University Efforts Grow in Support of Student Entrepreneurship | Chronicle of Higher Education

I was fortunate to speak with Beckie Supiano of the Chronicle of Higher Education as she put together a piece on the efforts of various universities to support student entrepreneurs. From Supiano’s To Develop Student Entrepreneurs, Colleges Incubate Their Idea (sub required):

Beyond student demand for entrepreneurship training, worries about the weak job market are driving colleges’ response. Teaching students to start their own businesses is one way to give them a leg up after graduation. And some institutions see a responsibility to foster job creation more broadly, especially in their own backyards. To that end, they are increasingly offering majors and minors, incubators and accelerators, business-plan competitions and internships—anything from a single academic course or co-curricular program to an array of opportunities—for interested students.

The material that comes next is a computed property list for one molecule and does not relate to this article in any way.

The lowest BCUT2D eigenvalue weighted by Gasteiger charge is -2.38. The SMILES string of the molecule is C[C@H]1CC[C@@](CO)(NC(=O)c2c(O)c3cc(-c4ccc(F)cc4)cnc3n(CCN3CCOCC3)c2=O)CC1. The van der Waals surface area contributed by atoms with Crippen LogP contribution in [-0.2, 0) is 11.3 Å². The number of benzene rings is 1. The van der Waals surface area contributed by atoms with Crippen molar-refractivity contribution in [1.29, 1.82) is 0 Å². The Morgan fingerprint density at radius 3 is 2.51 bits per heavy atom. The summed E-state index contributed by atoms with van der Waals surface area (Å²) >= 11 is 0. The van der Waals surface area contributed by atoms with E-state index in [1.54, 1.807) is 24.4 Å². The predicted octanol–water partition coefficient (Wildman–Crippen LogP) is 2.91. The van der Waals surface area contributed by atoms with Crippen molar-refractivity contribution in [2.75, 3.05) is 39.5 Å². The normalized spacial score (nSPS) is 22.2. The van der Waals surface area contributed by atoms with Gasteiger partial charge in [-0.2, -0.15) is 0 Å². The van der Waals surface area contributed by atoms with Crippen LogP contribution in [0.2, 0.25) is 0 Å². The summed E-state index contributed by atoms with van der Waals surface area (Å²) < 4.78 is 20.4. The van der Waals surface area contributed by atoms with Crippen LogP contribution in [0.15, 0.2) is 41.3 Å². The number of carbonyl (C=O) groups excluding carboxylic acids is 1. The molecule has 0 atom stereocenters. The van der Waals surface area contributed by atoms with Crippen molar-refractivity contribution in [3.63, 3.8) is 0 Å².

Lots of great information and coverage of many incredible programs and student entrepreneurs. I am quoted and referenced near the end of the piece. Supiano writes,

“The campus is the new frontier for entrepreneurship,” says David J. Miller, director of entrepreneurship at George Mason University’s Center for Social Entrepreneurship. For his Ph.D., he is researching the conditions that allow college students to start successful firms. He is using the historian Frederick Jackson Turner’s theory of the American frontier.

Like the frontier, colleges provide assets, Mr. Miller says: space and human resources. They offer an unregulated atmosphere with no one person or entity fully in charge. And they are diverse places, both in the traditional sense and in that they bring together scholars from many disciplines.

Turner thought the frontier set the stage for America’s success as a nation. Now colleges are trying to make that kind of mark on entrepreneurship.

Higher Ed Start-Up Teams With Top Universities to Offer ‘Free’ Courses

Nick DeSantis at the Chronicle of Higher Education has a really great piece on Coursera and some new university partnership announcement. The article explores some major players and their actions.